Reunited with her father
It seemed like Juliane Koepcke’s troubles were never going to end, but she knew enough Spanish to explain to the men what had happened. They provided her with first aid and a seven-hour boat trip to the nearest village, from where Juliane was transferred via plane to the hospital in Pucallpa. There, she was reunited with her father and began recovering from the wounds and trauma she’d experienced.
The news about the sole survivor who’d marched across the jungle spread quickly and journalists rushed to grab the exclusive. While still hospitalized, the teenager was pestered by reporters, some of whom even went so far as to dress as medical staff in order to gain clearance.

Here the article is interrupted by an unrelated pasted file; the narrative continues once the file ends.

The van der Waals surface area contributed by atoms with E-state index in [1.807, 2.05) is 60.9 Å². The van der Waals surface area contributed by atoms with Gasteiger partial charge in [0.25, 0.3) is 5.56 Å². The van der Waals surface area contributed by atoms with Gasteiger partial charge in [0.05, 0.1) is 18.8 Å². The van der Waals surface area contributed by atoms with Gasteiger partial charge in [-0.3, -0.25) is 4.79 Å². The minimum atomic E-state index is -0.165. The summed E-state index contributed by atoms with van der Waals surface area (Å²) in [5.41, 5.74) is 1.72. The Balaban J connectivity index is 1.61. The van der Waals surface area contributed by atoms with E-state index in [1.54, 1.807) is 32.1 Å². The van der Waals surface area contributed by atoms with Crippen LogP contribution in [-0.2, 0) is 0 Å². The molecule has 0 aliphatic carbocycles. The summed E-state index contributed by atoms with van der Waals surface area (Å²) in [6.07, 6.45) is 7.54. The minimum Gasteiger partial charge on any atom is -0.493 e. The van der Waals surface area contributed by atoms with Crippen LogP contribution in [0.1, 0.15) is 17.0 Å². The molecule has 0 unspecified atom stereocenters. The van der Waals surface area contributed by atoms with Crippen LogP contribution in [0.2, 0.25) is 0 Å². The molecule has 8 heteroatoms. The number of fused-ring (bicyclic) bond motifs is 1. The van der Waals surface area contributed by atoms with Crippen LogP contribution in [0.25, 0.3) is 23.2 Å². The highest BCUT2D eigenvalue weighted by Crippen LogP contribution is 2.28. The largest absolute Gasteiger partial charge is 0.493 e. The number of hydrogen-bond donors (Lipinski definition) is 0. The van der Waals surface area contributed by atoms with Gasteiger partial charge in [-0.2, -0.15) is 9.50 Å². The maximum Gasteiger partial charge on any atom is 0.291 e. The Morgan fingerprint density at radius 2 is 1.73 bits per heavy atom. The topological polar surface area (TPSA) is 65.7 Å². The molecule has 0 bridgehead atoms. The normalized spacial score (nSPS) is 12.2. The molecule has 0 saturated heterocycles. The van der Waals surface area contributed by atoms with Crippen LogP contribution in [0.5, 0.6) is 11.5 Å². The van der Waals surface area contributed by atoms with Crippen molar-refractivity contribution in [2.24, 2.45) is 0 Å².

Juliane Koepcke went on to earn her Ph.D
Juliane Koepcke became more and more reclusive. Once able, she assisted in locating the crash site and recovering the bodies of those passengers who hadn’t been as lucky as her on that day. She subsequently returned to Germany, where she completed her physical recovery.
Her misfortune wasn’t something she wanted to share with others. Eventually, she continued on with her life, following both her parents’ footsteps. After studying biology in Germany and finishing her Ph.D. in mammalogy, she returned to Peru, where she conducted research on Amazon bat populations.
It seems as though she’d recovered, but an interview with Vice decades later showed the trauma remains.
“I had nightmares for a long time, for years, and of course the grief about my mother’s death and that of the other people came back again and again,” she said. “The thought-why was I the only survivor?-haunts me. It always will.”